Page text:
>> strongly damps the correlated variability in each "pair" of surface
>> and T2LT time series. Because of this noise reduction, the standard
>> error of the linear trend in the difference series is typically
>> substantially smaller than the size of the standard error in an
>> individual surface or T2LT time series. This makes it easier to reject
>> the null hypothesis of "no significant difference between simulated
>> and observed trends".
>>
>> In the CCSP Report, the behavior of the trends in the
>> surface-minus-T2LT difference series led us to note that:
>>
>> "Comparing trend differences between the surface and the troposphere
>> exposes potential discrepancies between models and observations in the
>> tropics".
>>
>> So it seemed wise to re-examine this "differential warming" issue. I
>> felt that if we ignored it, Douglass et al. would have grounds for
>> criticizing our response.
>>
>> I've now done the "paired trends" test with the trends in the
>> surface-minus-T2LT difference series. The results are quite
>> interesting. They are at variance with the above-quoted finding of the
>> CCSP Report. The new results I will describe show that the "potential
>> discrepancies" in the tropics have largely been resolved.
>>
>> Here's what I did. I used three different observational estimates of
>> tropical SST changes. These were from NOAA-ERSST-v2, NOAA-ERSST-v3,
>> and HadISST1. It's my understanding that NOAA-ERSST-v3 and HadISST1
>> are the most recent SST products of NCDC and the Hadley Centre. I'm
>> also using T2LT data from RSS v3.0 and UAH v5.2. Here are the tropical
>> (20N-20S) trends in these five datasets over the 252-month period from
>> January 1979 to December 1999, together with their 1-sigma adjusted
>> standard errors (in brackets):
>>
>> UAH v5.2 0.060 (+/-0.137)
>> RSS v3.0 0.166 (+/-0.130)
>> HADISST1 0.108 (+/-0.133)
>> NOAA-ERSST-v2 0.100 (+/-0.131)
>> NOAA-ERSST-v3 0.077 (+/-0.121)
>>
>> (all trends in degrees C/decade).
>>
>> The trends in the three SST datasets are (by definition) calculated
>> from anomaly data that have been spatially-averaged over tropical
>> oceans. The trends in T2LT are calculated from anomaly data that have
>> been spatially averaged over land and ocean. It is physically
>> reasonable to do the differencing over different domains, since the
>> temperature field throughout the tropical troposphere is more or less
>> on the moist adiabatic lapse rate set by convection over the warmest
>> waters.
>>
>> These observational trend estimates are somewhat different from those
>> available to us at the time of the CCSP Report. This holds for both
>> T2LT and SST. For T2LT, the RSS trend used in the CCSP Report and in
>> the Santer et al. (2005) Science paper was roughly 0.13 degrees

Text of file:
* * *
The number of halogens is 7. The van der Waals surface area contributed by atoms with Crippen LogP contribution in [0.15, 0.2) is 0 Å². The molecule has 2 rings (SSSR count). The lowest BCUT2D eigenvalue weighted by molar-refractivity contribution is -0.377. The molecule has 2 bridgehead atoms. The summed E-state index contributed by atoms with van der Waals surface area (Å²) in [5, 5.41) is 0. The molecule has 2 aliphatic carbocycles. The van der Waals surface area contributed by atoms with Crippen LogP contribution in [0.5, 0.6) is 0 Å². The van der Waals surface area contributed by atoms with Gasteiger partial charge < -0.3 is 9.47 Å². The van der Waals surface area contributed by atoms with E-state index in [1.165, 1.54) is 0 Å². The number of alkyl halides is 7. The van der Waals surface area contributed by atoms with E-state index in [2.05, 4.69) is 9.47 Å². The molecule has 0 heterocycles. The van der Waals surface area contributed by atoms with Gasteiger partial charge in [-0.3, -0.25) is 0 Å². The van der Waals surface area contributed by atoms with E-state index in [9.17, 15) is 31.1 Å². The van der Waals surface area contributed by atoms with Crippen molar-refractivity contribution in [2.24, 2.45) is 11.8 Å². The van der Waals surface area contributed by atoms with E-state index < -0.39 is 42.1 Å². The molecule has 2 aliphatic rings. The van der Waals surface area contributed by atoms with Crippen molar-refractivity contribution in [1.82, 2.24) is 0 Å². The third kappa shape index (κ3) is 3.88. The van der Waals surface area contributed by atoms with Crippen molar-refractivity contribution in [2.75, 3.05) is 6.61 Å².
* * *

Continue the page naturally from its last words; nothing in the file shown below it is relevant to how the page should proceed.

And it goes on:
>> C/decade. As you can see from the Table given above, it is now ca.
>> 0.17 degrees C/decade. Carl tells me that this change is largely due
>> to a change in how he and Frank adjust for inter-satellite biases.
>> This adjustment now has a latitudinal dependence, which it did not
>> have previously.
>>
>> The tropical SST trends used in the CCSP Report were estimated from
>> earlier versions of the Hadley Centre and NOAA SST data, and were of
>> order 0.12 degrees C/decade. The values estimated from more recent
>> datasets are lower - and markedly lower in the case of NOAA-ERSST-v3
>> (0.077 degrees C/decade). The reasons for this downward shift in the
>> estimated warming of tropical SSTs are unclear. As Carl pointed out in
>> an email that he sent me earlier today:
>>
>> "One important difference is that post 1985, NOAA-ERSST-v3 directly
>> ingests "bias adjusted" SST data from AVHRR, a big change from v2,
>> which didn't use any satellite data (directly). AVHRR is strongly
>> affected in the tropics by the Pinatubo eruption in 1991. If the
>> "bias adjustment" doesn't completely account for this, the trends
>> could be changed".
>>
>> Another possibility is treatment of biases in the buoy data. It would
>> be nice if Dick Reynolds could advise us as to the most likely
>> explanation for the different warming rates inferred from
>> NOAA-ERSST-v2 and v3.
>>
>> Bottom line: The most recent estimates of tropical SST changes over
>> 1979 to 1999 are smaller than we reported in the CCSP Report, while
>> the T2LT trend (at least in RSS) is larger. The trend in the observed
>> difference series, NOAA-ERSST-v3 Ts minus RSS T2LT, is now -0.089
>> degrees C/decade, which is very good agreement with the multi-model
>> ensemble trend in the Ts minus T2LT difference series (-0.085 degrees
>> C/decade). Ironically, if Douglass et al. had applied their flawed
>> "consistency test" to the multi-model ensemble mean trend and the
>> trend in the NOAA-ERSST-v3 Ts minus RSS T2LT difference series, they
>> would not have been able to conclude that models and observations are
>> inconsistent!
>>
>> Here are the observed trends in the tropical Ts minus T2LT difference
>> series in the six different pairs of Ts and T2LT datasets, together